A camera that shoots 10 frames a second will be very helpful here, but they’re expensive. The top photographs are those that tell a story, for instance a bird feeding a chick, a fish eagle taking a fish, perhaps a lion or cheetah catching a warthog.

But hey, these shots don’t come easy! I know of a professional photographer and his friend who sat at one particular waterhole for 12 hours a day, and only after a full month were they rewarded with a winner. This happened to be a perfectly in-focus shot of a lion in the air, about to bring down a kudu!

I’m also disappointed when, spending a few days in an affordable park, I don’t see anything like this! But remember, you must be there and, with luck and patience, you will get that WINNING shot!

In this regard, perhaps the biggest advantage of being a pensioner is that there’s no rush to get there and back. On our recent trip to the Kgalagadi Transfrontier Park we stayed over at Die Eiland in Upington, leaving us with an easy run of about 260km to Twee Rivieren.

We camped at Mata Mata for four nights. There is a small shop at this camp, but you better take luxury goods with you. Supplies are somewhat limited. The campsites are all level and there are many shady trees under which to pitch your tent. The ablution block was in good nick when we were there. Like other camps in the Kgalagadi (I still think of it as the Gemsbok National Park), there are many ground squirrels to entertain you.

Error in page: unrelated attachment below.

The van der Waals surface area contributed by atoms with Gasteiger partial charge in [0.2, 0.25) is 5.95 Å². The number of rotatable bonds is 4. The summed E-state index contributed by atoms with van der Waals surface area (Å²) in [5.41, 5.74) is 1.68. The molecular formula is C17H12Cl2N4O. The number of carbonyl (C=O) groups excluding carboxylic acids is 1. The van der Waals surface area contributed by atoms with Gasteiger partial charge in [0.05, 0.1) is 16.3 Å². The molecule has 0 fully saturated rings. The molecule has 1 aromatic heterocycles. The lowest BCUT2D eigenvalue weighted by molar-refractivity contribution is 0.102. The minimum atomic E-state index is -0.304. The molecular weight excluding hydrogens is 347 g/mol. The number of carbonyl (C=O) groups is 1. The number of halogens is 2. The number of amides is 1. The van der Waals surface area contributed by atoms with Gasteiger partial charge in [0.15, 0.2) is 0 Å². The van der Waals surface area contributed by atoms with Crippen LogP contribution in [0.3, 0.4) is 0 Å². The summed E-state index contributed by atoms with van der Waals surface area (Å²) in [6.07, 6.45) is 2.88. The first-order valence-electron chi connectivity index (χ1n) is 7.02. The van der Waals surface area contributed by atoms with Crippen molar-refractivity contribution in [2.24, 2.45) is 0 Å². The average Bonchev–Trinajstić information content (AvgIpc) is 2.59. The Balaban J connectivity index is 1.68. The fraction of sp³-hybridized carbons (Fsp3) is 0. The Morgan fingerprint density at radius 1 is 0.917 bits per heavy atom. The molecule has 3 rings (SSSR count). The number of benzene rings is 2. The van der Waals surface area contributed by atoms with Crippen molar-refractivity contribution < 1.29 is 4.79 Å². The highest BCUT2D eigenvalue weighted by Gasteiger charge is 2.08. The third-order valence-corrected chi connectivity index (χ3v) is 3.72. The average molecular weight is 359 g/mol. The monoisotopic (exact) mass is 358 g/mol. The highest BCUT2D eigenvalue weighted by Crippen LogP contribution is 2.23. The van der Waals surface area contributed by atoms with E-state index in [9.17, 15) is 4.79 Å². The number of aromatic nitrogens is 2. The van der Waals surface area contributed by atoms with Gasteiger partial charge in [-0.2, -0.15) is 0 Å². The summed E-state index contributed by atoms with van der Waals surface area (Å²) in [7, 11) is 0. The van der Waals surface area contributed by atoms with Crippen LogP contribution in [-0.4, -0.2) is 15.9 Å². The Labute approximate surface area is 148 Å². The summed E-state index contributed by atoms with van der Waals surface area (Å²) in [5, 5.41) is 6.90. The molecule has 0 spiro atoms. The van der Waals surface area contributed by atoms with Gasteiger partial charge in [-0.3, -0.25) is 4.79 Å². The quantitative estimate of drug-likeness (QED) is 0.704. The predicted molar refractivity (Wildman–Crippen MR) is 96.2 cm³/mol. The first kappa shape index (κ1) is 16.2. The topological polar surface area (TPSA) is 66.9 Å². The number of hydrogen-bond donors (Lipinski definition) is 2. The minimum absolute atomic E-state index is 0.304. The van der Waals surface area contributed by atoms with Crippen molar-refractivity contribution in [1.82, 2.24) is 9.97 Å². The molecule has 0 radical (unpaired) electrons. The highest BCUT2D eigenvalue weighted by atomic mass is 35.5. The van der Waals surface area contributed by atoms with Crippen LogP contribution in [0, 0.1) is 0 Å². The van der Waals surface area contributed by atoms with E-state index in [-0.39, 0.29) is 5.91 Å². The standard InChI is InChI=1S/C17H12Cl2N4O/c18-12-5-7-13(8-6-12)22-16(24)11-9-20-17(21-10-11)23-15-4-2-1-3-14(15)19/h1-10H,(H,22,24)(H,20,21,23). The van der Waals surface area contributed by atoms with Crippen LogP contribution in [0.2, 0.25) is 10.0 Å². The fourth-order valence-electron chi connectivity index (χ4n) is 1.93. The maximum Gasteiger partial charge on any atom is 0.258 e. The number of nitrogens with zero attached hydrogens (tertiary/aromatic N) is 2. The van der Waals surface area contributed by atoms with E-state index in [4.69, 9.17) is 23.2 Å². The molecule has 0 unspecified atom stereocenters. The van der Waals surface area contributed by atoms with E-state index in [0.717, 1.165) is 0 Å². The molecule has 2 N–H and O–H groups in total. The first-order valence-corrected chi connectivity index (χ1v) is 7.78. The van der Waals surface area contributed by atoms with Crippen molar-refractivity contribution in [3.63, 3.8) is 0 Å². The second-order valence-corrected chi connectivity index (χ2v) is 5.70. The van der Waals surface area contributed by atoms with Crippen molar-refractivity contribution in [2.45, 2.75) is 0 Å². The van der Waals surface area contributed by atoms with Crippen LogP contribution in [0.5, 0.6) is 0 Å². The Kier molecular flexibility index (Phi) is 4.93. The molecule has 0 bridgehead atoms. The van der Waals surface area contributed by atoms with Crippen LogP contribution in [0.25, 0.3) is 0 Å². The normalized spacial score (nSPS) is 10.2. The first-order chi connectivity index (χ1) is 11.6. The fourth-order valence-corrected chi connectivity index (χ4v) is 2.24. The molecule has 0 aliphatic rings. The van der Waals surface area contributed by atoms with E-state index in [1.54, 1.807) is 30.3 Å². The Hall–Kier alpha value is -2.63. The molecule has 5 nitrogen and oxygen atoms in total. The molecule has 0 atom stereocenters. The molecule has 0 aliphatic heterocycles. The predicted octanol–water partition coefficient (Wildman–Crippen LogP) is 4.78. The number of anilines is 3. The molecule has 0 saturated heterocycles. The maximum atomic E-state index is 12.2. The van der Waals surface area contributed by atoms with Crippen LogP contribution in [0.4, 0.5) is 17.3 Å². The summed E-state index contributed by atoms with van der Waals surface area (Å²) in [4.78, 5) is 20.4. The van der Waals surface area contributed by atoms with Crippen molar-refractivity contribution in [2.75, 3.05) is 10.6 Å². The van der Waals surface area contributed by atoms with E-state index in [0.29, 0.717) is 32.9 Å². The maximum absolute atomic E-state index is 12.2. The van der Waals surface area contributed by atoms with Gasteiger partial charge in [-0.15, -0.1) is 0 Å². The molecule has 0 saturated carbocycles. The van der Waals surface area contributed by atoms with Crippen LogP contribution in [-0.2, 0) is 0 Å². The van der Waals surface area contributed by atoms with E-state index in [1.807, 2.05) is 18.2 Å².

More importantly, the birdlife is prolific, especially in the warmer months.

Early morning runs to watering holes were the order of the day, until – of course – reports of a lion sighting reached camp! As a birder, I often smile to myself when I hear people complaining on having such a “rotten” time, because they didn’t see lion.

Shame, and all those birds they drove past? And the squirrels, snakes, springbok, gemsbok?

Although, I must confess that we hit the jackpot while in Nossob. Going on a night drive with a ranger, Francois Deacon, we happened to come across a female lion with her cubs at “Marie se Gat”. Seeing them just about within touching distance was the cherry on the top!

Obviously the saddest part of such an enjoyable holiday is packing up. In a way, it seems to undo those magnificent sightings and calm, still nights that you experience in the Kalahari.

Thank heavens we have some nice images recorded to re-live those moments over and over again!